A year in the spotlight for all the wrong reasons has made newly re-signed Panthers utility Tyrone May appreciate life more.
This time last year the 24-year-old’s rugby league career was in severe doubt as he awaited the outcome of much-publicised legal proceedings.
The Blacktown product wasn’t sure whether he’d go to prison for his off-field indiscretions or be banned from the game altogether – nothing was certain, everything was up in the air.
In January – after nearly 12 months out of the game – May’s fate was decided in court, paving the way for him to finally return to his happy place… the footy field.
Speaking with Extra Time on the eve of the NRL Finals, the Samoan international said he’s finally in a good mental and physical state after the toughest period of his young life.
“I can’t complain… I’m just happy to be playing footy again,” May admitted.
“I missed out last year and to be on the roll that we’re on now has been great to be a part of.”
With May’s career hanging by a thread this time last year, he almost can’t believe how much his life has turned around since. The Minchinbury Jets junior said he appreciates every single minute he’s out on the field, contributing to Penrith’s immense success this season.
“You just can’t take anything for granted, just roll with the punches, and to be able to be on this team is unbelievable,” he said.
“I don’t want to take any moment for granted, this one especially.”
In his 12 appearances for the Panthers this season, May has enjoyed a starring role off Ivan Cleary’s bench. Not only has he had a hand in six tries for Penrith, but he’s proven his versatility by playing in several positions.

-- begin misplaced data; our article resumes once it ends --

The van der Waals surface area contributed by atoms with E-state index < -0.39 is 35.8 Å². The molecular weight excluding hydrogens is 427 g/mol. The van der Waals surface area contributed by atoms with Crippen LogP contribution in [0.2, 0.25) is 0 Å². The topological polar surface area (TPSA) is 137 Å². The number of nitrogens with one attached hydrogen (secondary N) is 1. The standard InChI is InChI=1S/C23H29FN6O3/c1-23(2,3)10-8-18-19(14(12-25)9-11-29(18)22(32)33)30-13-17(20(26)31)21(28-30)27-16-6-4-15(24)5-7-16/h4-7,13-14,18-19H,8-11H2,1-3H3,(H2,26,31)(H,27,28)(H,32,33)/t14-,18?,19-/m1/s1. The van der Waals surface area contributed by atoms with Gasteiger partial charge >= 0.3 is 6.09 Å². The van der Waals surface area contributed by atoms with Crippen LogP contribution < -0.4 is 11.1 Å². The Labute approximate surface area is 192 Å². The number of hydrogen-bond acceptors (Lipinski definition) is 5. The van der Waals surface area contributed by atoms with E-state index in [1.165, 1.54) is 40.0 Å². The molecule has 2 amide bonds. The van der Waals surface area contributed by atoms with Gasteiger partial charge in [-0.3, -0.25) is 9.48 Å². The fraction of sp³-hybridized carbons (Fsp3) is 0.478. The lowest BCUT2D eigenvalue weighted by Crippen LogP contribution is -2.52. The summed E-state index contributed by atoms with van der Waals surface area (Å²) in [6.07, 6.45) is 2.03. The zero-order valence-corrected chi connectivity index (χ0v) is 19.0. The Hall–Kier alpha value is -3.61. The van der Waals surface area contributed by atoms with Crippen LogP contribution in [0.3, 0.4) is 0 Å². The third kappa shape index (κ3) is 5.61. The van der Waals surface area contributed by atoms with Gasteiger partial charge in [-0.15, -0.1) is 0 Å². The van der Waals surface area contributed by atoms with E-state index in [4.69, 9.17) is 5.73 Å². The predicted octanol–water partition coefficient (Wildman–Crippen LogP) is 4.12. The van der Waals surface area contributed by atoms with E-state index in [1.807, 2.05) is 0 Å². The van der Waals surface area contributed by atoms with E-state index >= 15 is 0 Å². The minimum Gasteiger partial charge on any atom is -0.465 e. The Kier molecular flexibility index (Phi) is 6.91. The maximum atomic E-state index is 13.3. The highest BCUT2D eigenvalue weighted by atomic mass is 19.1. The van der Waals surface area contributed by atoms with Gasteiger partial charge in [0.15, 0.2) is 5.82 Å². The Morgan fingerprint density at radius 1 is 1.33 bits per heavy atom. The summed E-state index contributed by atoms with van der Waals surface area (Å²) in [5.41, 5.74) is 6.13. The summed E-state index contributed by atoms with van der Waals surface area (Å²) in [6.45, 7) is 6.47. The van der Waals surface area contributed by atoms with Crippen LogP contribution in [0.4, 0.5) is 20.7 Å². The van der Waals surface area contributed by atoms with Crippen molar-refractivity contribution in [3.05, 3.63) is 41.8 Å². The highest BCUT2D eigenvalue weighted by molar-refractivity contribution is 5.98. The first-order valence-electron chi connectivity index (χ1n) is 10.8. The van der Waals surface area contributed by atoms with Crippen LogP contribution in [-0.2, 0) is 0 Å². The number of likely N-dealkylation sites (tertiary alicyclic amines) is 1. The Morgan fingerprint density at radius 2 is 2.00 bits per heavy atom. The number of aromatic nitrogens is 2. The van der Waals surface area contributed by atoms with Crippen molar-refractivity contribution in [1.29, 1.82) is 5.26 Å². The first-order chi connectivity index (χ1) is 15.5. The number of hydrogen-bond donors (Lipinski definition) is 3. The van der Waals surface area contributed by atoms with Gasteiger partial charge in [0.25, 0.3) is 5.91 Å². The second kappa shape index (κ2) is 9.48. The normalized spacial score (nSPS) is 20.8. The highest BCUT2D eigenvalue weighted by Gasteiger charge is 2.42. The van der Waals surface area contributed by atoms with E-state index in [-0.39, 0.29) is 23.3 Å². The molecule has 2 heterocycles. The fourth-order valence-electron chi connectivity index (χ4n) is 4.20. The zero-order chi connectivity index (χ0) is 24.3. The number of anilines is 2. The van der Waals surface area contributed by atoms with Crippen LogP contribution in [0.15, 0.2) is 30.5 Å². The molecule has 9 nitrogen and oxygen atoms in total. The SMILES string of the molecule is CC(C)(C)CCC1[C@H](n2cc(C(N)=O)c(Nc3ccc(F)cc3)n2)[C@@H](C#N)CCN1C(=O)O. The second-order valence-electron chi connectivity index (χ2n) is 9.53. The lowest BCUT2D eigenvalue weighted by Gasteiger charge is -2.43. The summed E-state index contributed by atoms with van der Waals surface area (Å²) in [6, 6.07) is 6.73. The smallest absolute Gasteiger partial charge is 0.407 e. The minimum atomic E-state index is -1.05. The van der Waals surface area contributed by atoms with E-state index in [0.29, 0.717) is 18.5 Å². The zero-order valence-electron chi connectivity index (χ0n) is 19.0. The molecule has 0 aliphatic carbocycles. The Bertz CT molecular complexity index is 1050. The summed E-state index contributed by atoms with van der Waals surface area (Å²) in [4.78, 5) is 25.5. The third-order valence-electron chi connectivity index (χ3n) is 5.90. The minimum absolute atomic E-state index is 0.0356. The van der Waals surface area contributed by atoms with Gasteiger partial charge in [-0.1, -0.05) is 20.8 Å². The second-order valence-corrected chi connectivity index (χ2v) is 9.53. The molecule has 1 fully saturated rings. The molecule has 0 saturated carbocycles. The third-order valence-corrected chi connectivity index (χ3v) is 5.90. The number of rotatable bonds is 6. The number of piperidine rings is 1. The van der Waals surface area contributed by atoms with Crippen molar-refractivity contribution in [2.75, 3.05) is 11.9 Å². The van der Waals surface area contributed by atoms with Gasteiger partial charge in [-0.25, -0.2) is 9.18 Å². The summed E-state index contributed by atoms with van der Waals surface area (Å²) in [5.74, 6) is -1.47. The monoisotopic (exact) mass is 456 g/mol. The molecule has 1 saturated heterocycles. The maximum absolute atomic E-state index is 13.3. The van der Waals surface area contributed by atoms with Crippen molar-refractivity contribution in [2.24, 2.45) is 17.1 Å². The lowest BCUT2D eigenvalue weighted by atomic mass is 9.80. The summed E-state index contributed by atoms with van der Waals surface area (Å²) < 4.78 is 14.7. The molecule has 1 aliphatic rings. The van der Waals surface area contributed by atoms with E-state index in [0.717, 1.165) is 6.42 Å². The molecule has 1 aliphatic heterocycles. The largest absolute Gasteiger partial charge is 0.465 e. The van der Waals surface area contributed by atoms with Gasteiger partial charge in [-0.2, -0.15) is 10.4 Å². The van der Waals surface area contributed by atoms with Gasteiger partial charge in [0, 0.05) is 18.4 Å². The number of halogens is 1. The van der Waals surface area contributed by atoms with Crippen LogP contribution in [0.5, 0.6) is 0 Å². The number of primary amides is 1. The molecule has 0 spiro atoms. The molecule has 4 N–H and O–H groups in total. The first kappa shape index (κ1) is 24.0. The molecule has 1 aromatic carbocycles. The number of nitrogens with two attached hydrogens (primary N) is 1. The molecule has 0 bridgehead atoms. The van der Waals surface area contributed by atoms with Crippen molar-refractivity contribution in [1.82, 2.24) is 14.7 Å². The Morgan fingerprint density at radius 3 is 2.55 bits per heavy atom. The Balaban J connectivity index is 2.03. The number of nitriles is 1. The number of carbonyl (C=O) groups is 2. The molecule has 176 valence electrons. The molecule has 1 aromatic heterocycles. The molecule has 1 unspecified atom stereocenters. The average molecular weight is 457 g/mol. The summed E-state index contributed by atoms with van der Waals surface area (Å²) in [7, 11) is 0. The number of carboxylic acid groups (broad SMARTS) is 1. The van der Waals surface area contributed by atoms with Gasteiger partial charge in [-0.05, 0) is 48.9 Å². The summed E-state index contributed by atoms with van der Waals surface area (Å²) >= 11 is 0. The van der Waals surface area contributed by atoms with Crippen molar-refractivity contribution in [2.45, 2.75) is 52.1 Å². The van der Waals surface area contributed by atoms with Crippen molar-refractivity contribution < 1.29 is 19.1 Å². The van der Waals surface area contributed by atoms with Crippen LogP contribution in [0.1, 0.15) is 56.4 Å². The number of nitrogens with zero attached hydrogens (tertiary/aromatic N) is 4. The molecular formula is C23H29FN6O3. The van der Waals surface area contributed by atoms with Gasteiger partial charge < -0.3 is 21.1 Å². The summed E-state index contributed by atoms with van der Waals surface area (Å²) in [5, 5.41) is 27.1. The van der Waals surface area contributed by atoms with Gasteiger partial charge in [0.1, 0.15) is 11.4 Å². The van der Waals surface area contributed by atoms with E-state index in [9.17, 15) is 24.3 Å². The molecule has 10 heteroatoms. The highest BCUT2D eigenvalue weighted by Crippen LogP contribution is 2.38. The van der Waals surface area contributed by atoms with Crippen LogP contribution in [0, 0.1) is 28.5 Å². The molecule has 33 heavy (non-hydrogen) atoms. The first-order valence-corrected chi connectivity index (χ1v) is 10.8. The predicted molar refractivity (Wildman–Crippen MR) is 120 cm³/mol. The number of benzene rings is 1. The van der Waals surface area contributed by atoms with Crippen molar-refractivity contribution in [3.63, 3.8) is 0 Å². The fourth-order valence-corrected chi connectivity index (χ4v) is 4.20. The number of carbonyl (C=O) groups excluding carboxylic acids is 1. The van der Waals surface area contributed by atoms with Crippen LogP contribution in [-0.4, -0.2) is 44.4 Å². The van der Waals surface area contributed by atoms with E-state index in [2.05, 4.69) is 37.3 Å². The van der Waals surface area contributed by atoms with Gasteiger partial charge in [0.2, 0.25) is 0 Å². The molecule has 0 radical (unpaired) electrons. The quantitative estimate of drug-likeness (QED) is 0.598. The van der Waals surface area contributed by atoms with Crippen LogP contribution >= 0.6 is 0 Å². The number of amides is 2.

“I’m just happy to play anywhere, I don’t even know what position I like best. I just love playing footy and it’s a bonus that I can play so many positions,” May said.
“I’ve always known I can play a few positions, I’ve played a few coming through the grades. Ivan tells me to be prepared for anything because if someone goes down you just don’t know where you’re going to play. I just have to know everyone’s roles.”
Even though his on-field experience is confined to just 31 first grade matches, May’s footy IQ will be hugely important to the Panthers come the start of the Finals next week.
May was there the last time Penrith played post-season footy and will use previous Finals defeats to his advantage.
“I think we’re better for the losses that have come before and hopefully we can learn from them,” May said.
“I know how disheartening it was when we lost that semi against the Sharks in 2018, it wasn’t a good feeling. Everyone wants to win the Grand Final and we’re in a good position to give it a crack. It would be a shame if we didn’t put our best foot forward in the coming weeks.”
Nathan Taylor is the Weekender’s Deputy Editor and Senior Sports Writer. He also compiles the weekly Chatter on the Box TV column. Nathan is an award-winning journalist, who has worked at the Weekender for nearly a decade.